Dodd-Frank, Obama & China’s Wine Speculators
Gas prices have not doubled under the Obama Administration. Folks who continue to repeat this myth, including my dear brother, are simply wrong. Then why does this “untruth” keep getting repeated? Because the proponents of this urban legend are providing selective data to their audience. What? Cherry-picking facts? Comparing apples to oranges? No, they say, my news source wouldn’t lie to me! Especially not so close to an election of Epic Importance!
Well wake up Dorothy, you’re not in Kansas anymore.
Gas Prices Comparison 2008 vs. 2012
Let’s look at some actual third-party data, shall we?
In August 2008, average gas prices at the pump were $3.74 per gallon. In August 2012; $3.74 per gallon. The price per gallon for diesel (which has a bigger effect on the cost of consumer goods) $4.21 per gallon in 2008, $4.03 per gallon in 2012. My graphics are a bit hard to see, click on each of the comparison charts to see them better.
But you’re only choosing one month! say the critics. Well let’s look at some other months.
Wow, look at that! In 2008 diesel was 28.5% HIGHER in July and 26.5% HIGHER in June than it was in 2012. So that means gas prices have gone down under Obama? Well for the month of June and July, indeed they did.
Okay Amy, you say — those are Summer months, gas prices always go up in the Summer. Then let’s look at May, before Summer vacations begin.
And after Summer vacations are over?
You will note that prices at the pump for you and me (unless you drive a semi) are roughly the same in May and September 2008 as in 2012. But that cannot be! What is Bill O’Reilly* talking about? He keeps saying gas prices have soared! (He says it again when he debates Jon Stewart in the Rumble in the Air-Conditioned Auditorium!) I know, you say, they have doubled under Obama! I’ve seen a chart somewhere that says so!
There! That’s it! See gas prices were going down in 2008. Look at the big downward spike! Look! Look! Look!
What is that big drop anyway? Well that chart represents gas prices in quarters. The top of the big downward line is August 2008, the bottom is November 27, 2008. What happened? Well Obama was elected in November 2008. Could that be it? I mean isn’t that when we bailed out the banks and Wall Street? I know he was responsible for that, wasn’t he?
History lesson. The Republican-controlled Senate passed the $700 billion bank bailout bill on October 3, 2008. Under President George W. Bush. Barack Obama was elected on November 3, 2008. Barack Obama took office on January 20, 2009. So, just as the Wall Street bailout occurred before Obama took office, so did the rise in gasoline prices. In fact, when George W. Bush took office in January 2001, average price per gallon was around $1.76 per gallon in California.
Gas Prices Fall Following Hurricane Ike
Who remembers Hurricane Ike? I do, because it wiped out one of my late father’s favorite restaurants, and most of Galveston. Hurricane Ike formed on September 1, 2008. Oil rigs started shutting down and evacuating in the Gulf of Mexico. On September 13 at 2:10 a.m. Hurricane Ike made landfall at Galveston, Texas – a direct hit. Hurricane-force winds extended 120 miles (195 km) from the center and tropical storm-force winds extended far beyond that. Roughly 50 miles north, Joe, his two children and I were huddled in an inside closet in a friends house, and we could fill the place move.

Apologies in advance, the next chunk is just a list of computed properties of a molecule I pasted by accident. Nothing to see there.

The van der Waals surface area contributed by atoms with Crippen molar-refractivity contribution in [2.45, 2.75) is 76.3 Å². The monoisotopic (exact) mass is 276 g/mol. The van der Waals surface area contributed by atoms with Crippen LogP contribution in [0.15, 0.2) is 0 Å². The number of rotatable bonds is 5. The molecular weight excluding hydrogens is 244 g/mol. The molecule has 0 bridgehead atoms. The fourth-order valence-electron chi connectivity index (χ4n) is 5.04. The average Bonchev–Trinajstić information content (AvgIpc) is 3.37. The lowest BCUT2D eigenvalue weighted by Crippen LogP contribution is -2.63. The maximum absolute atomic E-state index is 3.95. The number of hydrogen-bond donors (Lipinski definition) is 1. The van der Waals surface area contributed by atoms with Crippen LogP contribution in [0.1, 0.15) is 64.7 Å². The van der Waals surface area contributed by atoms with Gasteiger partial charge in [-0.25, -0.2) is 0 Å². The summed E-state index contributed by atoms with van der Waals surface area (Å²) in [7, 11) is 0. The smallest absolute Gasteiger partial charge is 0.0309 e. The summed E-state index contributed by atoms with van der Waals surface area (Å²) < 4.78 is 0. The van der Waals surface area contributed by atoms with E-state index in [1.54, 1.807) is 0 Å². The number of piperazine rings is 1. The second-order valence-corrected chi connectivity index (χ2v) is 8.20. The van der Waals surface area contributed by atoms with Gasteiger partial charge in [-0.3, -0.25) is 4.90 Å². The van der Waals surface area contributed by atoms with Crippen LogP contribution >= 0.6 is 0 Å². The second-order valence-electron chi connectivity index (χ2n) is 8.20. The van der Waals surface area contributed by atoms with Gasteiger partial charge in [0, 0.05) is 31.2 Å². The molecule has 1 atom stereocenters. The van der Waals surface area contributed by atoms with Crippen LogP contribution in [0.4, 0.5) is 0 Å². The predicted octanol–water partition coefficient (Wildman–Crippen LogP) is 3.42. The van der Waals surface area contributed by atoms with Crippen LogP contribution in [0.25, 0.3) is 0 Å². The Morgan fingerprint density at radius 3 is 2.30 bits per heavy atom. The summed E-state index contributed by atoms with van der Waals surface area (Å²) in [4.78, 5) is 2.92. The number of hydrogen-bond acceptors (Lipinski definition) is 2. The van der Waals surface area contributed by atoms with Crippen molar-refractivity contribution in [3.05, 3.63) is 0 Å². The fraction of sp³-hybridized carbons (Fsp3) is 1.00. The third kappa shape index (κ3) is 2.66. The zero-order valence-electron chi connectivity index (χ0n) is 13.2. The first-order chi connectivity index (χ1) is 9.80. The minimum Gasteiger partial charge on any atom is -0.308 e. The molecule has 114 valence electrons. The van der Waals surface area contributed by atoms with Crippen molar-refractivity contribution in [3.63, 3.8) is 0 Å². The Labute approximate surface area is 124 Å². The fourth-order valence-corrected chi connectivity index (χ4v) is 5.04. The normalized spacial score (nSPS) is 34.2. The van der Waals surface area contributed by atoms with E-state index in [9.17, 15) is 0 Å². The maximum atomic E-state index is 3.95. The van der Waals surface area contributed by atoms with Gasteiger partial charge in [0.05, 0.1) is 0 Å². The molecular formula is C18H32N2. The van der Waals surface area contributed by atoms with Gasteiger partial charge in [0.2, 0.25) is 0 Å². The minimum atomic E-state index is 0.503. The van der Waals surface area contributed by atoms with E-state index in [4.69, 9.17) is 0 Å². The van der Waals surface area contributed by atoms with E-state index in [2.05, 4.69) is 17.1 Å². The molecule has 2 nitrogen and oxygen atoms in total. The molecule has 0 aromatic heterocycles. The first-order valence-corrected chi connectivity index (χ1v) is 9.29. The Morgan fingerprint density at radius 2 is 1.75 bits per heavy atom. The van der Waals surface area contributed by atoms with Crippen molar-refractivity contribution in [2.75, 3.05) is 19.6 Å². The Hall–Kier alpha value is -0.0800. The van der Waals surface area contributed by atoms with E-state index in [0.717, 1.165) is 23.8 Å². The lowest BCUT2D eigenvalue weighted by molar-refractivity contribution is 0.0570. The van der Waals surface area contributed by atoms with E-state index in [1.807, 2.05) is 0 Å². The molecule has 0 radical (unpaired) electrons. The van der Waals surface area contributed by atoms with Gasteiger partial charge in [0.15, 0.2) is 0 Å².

The impact on Houston – the fourth-largest city in the nation, home to N.A.S.A. and the Texas Medical Center, the “energy capital of the world” – was huge. Damage has been estimated at $54 billion*, which would make Ike one of the costliest U.S. storms ever. *(Source: Houston Chronicle)
Due to its massive size, Ike caused devastation from the Louisiana coastline all the way to the Kenedy County, Texas region near Corpus Christi, Texas, with additional flooding and significant damage along the Mississippi coastline and the Florida Panhandle.
Wait, that’s the entire Gulf Coast, where nearly 45 percent of U.S. gasoline is refined. Wouldn’t that make gas prices go up instead of down? That is so weird. That makes no sense at all.
An Investigation into Gas Price Increases between 2004 and 2008
The Commodity Futures Trading Commission (CFTC) thought it was pretty weird as well. So much so, that it launched a Federal investigation into speculation. They uncovered some interesting stuff. After the housing bubble burst, Wall Street traders needed the next big thing to make money on. They chose oil. So instead of releasing oil shares into the market, they held onto them in hopes that the price would go up. Oil companies played along by collecting crude oil from a variety of domestic and overseas oil fields and filling up storage tankers in the Gulf of Mexico. When Hurricane Ike hit, there was no place else to store the oil, so they had to release it into the market. The futures prices took a hit, so traders tarted dumping oil shares. As a result, the price came down. Way down. That’s when the CFTC got interested. In March of this year Congress asked the CTFC what they were doing about it. You can read the letter here.